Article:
For a rookie muckraker, getting people like Rose on your side can mean the difference between a good column and an empty one. But there’s a tradeoff: As your stable of snitches and snoops grows, your potential hit list dwindles. This wouldn’t be a problem in New York or Los Angeles, where celebrities are like fake boobs—everywhere, and on constant display. On a slow day in L.A., gossips can fall back on Julia Roberts shopping at True Value, Colin Farrell eating with his fingers. Here, where celebrities tend to be not that famous, you have to work harder to make them interesting. You run an item about a mutual fund CEO, he’d better be nailing his wife’s manicurist.

Back when Fee and Raposa were still relatively new to the gossip beat, there seemed no end to the colorful indiscretions that found their way into the Gals’ ears—a single 1995 Inside Track had “Bad Boy” Bobby Brown smashing up a hotel room and “hairstylist-to-the-stars” Sandy Poirier being nabbed at the border for carrying contraband Cuban cigars. Today, if recent Track columns are any indication, Boston is in the midst of a gossip drought. On June 20, the lead item was The Game Plan, a movie being filmed locally starring the Rock. On June 21, the lead item was about—and this is pretty fantastic—The Game Plan, a movie being filmed locally starring the Rock. One week earlier, the Gals led with a nugget about former Laguna Beach cast member Stephen Colletti shooting a movie in Rhode Island.

Given such scintillating content, the fact that important people still feel compelled to read the Track six times a week seems to be a product of habit as much as anything else. “I usually hold my breath when I turn to the Inside Track each morning,” Senator Ted Kennedy writes in an e-mail, a canned comment indicating he does no such thing. “I’ve learned some interesting things about myself in the Track over the years—I wish I were half as exciting as they make me out to be.” At this point in their careers, you can bet that the Gals are wishing the same.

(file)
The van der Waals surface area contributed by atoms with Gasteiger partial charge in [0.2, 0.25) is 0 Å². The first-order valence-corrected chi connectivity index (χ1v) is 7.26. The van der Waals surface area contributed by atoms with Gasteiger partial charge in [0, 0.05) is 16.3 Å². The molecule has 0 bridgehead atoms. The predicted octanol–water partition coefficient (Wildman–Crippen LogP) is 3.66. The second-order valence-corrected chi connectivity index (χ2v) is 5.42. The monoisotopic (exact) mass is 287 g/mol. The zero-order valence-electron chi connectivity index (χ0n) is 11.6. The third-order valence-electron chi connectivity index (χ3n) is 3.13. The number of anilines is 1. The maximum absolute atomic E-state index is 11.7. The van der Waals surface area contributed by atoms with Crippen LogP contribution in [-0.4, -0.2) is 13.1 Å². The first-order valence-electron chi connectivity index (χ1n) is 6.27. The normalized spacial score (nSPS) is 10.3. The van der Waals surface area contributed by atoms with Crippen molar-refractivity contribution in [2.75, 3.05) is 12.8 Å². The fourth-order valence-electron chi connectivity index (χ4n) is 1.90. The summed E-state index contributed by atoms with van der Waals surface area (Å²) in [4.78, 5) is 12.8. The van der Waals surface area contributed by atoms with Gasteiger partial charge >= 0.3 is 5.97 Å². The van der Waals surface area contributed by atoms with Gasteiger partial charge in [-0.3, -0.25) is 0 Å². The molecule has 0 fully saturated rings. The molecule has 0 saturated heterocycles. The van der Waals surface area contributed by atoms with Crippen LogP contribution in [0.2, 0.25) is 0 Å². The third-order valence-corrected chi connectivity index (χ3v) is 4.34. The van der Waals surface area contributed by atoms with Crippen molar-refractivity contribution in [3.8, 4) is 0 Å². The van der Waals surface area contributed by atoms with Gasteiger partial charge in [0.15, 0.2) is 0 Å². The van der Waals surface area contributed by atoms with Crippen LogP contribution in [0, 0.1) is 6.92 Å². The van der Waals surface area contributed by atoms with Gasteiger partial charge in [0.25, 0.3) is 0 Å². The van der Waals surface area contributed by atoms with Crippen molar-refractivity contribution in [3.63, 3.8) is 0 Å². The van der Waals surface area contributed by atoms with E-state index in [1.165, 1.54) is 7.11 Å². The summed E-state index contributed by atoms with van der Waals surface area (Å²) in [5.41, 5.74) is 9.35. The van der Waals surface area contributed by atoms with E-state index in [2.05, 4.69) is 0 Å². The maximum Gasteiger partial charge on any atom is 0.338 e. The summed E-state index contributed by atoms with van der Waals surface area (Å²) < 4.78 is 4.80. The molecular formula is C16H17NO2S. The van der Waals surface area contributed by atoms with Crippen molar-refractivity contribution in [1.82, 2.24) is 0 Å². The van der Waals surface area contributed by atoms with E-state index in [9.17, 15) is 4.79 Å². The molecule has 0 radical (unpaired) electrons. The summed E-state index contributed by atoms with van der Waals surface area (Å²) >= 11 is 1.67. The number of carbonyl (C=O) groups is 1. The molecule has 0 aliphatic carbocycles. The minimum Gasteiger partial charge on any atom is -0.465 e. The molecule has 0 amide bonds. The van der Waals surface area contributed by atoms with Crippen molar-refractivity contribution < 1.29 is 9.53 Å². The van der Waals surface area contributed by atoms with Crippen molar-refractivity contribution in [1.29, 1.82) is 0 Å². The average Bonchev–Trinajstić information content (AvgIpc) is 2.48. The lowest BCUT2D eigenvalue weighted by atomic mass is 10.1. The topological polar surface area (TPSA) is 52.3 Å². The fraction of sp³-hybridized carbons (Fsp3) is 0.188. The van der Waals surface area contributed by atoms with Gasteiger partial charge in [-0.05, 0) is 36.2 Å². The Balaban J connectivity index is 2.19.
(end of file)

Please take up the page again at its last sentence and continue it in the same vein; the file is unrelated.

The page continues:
On the rare occasions the Track does get hold of a genuinely salacious story, it tends to beat it to death, and the subject along with it. Former Red Sox pitcher Derek Lowe, for example, continues to take frequent shots from the Gals for his off-field transgressions, even though he’s now with the L.A. Dodgers. As recently as April, the Gals implied that Lowe is an alcoholic, a bad pitcher, and a worse father. They filed the item under “Lowe Ball.” “The whole thing about my divorce, that’s personal,” he says. “I stopped playing there in 2004. This is ’06. It gets to the point where they make you look like someone you’re not. They talked about everything I did. Some true, some not true. They don’t care. They’re all about the juicy story.”